As efforts to decriminalize marijuana continue, we have more benefits than just being able to smoke pot — we can research its effects on the brain, too.
Cannabis is federally classified as a Schedule I drug, which means that it’s not only illegal, but it’s also considered to have no medical use whatsoever. That makes it unlawful to study anything involving pot, even in a clinical setting.
But this 2015 study takes advantage of Colorado’s recent marijuana legalization to observe its effect on smokers. And it doesn’t look pretty.
57 students at the University of Colorado were selected because they smoked pot more than twice a week. Their smoking and study habits were observed for two weeks.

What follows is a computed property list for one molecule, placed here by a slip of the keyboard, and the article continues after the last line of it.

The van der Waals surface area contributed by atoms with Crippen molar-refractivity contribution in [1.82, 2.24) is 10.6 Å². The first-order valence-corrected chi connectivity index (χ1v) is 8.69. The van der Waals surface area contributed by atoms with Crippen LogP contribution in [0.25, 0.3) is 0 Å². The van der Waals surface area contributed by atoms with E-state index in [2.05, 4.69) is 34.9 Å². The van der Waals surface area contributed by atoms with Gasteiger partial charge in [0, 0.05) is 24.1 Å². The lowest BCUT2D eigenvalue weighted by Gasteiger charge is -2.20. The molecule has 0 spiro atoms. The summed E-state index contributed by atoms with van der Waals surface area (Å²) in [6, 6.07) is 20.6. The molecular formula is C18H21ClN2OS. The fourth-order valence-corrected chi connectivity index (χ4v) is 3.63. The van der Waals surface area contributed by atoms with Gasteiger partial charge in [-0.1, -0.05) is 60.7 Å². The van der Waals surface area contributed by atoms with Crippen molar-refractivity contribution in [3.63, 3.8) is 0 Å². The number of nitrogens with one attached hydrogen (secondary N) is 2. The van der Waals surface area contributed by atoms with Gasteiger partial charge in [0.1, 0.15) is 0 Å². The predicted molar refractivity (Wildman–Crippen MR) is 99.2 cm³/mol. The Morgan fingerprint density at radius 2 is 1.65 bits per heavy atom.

The study found significant negative correlations between marijuana use and academic motivation. Not only that, but minutes spent smoking was found to be a direct negative predictor of GPA. Specifically, heavy smokers had a GPA over 7% lower than non-smokers.
So while marijuana legalization has been a long time coming, that means our understanding of its effects on cognitive processes has been stalled as well. Before you light up to celebrate when decriminalization comes to you, take a look at the science that comes with it.
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Habits, Technology & Behavioral Change